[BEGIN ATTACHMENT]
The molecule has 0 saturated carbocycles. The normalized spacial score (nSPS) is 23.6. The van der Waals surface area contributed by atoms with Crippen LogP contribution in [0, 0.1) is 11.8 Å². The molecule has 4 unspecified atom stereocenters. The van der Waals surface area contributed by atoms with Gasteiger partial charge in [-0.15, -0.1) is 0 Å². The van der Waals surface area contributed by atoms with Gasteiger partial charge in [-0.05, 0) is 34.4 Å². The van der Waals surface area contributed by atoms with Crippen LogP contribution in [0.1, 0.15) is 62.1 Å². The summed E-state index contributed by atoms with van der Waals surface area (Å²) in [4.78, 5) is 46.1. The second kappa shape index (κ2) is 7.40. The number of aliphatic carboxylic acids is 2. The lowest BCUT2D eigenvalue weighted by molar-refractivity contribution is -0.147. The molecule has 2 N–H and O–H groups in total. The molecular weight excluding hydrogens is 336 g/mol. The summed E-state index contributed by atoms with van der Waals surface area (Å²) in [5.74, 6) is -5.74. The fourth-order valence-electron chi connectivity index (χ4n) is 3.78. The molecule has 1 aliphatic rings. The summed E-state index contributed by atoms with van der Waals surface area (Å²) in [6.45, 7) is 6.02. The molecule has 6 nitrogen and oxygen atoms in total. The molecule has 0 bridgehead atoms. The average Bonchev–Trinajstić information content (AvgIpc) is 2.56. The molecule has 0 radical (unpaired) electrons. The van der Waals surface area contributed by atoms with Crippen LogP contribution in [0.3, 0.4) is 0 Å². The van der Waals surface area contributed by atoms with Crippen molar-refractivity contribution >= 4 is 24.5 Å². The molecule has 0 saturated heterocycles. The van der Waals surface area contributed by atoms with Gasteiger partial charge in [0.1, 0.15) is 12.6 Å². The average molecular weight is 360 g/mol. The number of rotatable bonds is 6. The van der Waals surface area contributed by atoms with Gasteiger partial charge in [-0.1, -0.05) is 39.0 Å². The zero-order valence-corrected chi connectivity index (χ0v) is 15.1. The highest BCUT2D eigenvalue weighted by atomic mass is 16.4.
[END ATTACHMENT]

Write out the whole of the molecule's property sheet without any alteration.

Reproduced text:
The molecule has 0 saturated carbocycles. The normalized spacial score (nSPS) is 23.6. The van der Waals surface area contributed by atoms with Crippen LogP contribution in [0, 0.1) is 11.8 Å². The molecule has 4 unspecified atom stereocenters. The van der Waals surface area contributed by atoms with Gasteiger partial charge in [-0.15, -0.1) is 0 Å². The van der Waals surface area contributed by atoms with Gasteiger partial charge in [-0.05, 0) is 34.4 Å². The van der Waals surface area contributed by atoms with Crippen LogP contribution in [0.1, 0.15) is 62.1 Å². The summed E-state index contributed by atoms with van der Waals surface area (Å²) in [4.78, 5) is 46.1. The second kappa shape index (κ2) is 7.40. The number of aliphatic carboxylic acids is 2. The lowest BCUT2D eigenvalue weighted by molar-refractivity contribution is -0.147. The molecule has 2 N–H and O–H groups in total. The molecular weight excluding hydrogens is 336 g/mol. The summed E-state index contributed by atoms with van der Waals surface area (Å²) in [5.74, 6) is -5.74. The fourth-order valence-electron chi connectivity index (χ4n) is 3.78. The molecule has 1 aliphatic rings. The summed E-state index contributed by atoms with van der Waals surface area (Å²) in [6.45, 7) is 6.02. The molecule has 6 nitrogen and oxygen atoms in total. The molecule has 0 bridgehead atoms. The average Bonchev–Trinajstić information content (AvgIpc) is 2.56. The molecule has 0 radical (unpaired) electrons. The van der Waals surface area contributed by atoms with Crippen LogP contribution in [0.3, 0.4) is 0 Å². The van der Waals surface area contributed by atoms with Crippen molar-refractivity contribution >= 4 is 24.5 Å². The molecule has 0 saturated heterocycles. The van der Waals surface area contributed by atoms with Gasteiger partial charge in [0.1, 0.15) is 12.6 Å². The average molecular weight is 360 g/mol. The number of rotatable bonds is 6. The van der Waals surface area contributed by atoms with Gasteiger partial charge in [-0.1, -0.05) is 39.0 Å². The zero-order valence-corrected chi connectivity index (χ0v) is 15.1. The highest BCUT2D eigenvalue weighted by atomic mass is 16.4.